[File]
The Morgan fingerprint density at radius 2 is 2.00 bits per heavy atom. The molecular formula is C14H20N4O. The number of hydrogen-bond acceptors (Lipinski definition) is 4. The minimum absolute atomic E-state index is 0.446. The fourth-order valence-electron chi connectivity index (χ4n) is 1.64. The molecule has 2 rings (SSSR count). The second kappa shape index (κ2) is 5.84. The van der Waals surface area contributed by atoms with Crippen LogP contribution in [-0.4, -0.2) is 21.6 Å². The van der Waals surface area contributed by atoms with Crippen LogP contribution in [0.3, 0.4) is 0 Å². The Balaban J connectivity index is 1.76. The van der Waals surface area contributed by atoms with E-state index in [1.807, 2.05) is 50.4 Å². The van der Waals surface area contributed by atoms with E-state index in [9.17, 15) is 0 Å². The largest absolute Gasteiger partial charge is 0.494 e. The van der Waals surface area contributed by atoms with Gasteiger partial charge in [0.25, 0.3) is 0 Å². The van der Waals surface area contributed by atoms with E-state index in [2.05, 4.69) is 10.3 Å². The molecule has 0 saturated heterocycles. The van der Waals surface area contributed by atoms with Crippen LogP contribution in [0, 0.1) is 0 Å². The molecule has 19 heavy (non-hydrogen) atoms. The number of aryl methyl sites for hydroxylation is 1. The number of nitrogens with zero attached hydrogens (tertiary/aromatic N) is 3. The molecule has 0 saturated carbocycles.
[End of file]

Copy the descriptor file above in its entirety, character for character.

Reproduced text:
The Morgan fingerprint density at radius 2 is 2.00 bits per heavy atom. The molecular formula is C14H20N4O. The number of hydrogen-bond acceptors (Lipinski definition) is 4. The minimum absolute atomic E-state index is 0.446. The fourth-order valence-electron chi connectivity index (χ4n) is 1.64. The molecule has 2 rings (SSSR count). The second kappa shape index (κ2) is 5.84. The van der Waals surface area contributed by atoms with Crippen LogP contribution in [-0.4, -0.2) is 21.6 Å². The van der Waals surface area contributed by atoms with Crippen LogP contribution in [0.3, 0.4) is 0 Å². The Balaban J connectivity index is 1.76. The van der Waals surface area contributed by atoms with E-state index in [1.807, 2.05) is 50.4 Å². The van der Waals surface area contributed by atoms with E-state index in [9.17, 15) is 0 Å². The largest absolute Gasteiger partial charge is 0.494 e. The van der Waals surface area contributed by atoms with Gasteiger partial charge in [0.25, 0.3) is 0 Å². The van der Waals surface area contributed by atoms with E-state index in [2.05, 4.69) is 10.3 Å². The molecule has 0 saturated heterocycles. The van der Waals surface area contributed by atoms with Crippen LogP contribution in [0, 0.1) is 0 Å². The molecule has 19 heavy (non-hydrogen) atoms. The number of aryl methyl sites for hydroxylation is 1. The number of nitrogens with zero attached hydrogens (tertiary/aromatic N) is 3. The molecule has 0 saturated carbocycles.